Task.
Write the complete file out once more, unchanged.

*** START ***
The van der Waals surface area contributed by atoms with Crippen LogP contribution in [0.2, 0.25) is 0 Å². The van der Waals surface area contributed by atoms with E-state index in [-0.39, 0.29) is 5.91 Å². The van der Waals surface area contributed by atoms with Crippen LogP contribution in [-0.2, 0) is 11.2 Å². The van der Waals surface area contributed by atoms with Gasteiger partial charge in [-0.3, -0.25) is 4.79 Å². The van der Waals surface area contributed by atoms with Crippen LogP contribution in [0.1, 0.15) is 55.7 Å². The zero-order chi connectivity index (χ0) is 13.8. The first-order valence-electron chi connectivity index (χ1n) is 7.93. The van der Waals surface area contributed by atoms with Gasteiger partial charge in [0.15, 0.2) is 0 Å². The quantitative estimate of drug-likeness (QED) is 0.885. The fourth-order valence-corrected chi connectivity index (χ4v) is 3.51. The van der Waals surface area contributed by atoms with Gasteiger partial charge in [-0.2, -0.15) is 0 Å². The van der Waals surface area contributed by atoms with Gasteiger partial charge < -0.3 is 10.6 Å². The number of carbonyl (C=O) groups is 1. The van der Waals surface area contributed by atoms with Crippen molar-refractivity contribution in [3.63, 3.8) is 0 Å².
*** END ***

The van der Waals surface area contributed by atoms with Crippen LogP contribution in [0.2, 0.25) is 0 Å². The van der Waals surface area contributed by atoms with E-state index in [-0.39, 0.29) is 5.91 Å². The van der Waals surface area contributed by atoms with Crippen LogP contribution in [-0.2, 0) is 11.2 Å². The van der Waals surface area contributed by atoms with Gasteiger partial charge in [-0.3, -0.25) is 4.79 Å². The van der Waals surface area contributed by atoms with Crippen LogP contribution in [0.1, 0.15) is 55.7 Å². The zero-order chi connectivity index (χ0) is 13.8. The first-order valence-electron chi connectivity index (χ1n) is 7.93. The van der Waals surface area contributed by atoms with Gasteiger partial charge in [0.15, 0.2) is 0 Å². The quantitative estimate of drug-likeness (QED) is 0.885. The fourth-order valence-corrected chi connectivity index (χ4v) is 3.51. The van der Waals surface area contributed by atoms with Gasteiger partial charge in [-0.2, -0.15) is 0 Å². The van der Waals surface area contributed by atoms with Gasteiger partial charge < -0.3 is 10.6 Å². The number of carbonyl (C=O) groups is 1. The van der Waals surface area contributed by atoms with Crippen molar-refractivity contribution in [3.63, 3.8) is 0 Å².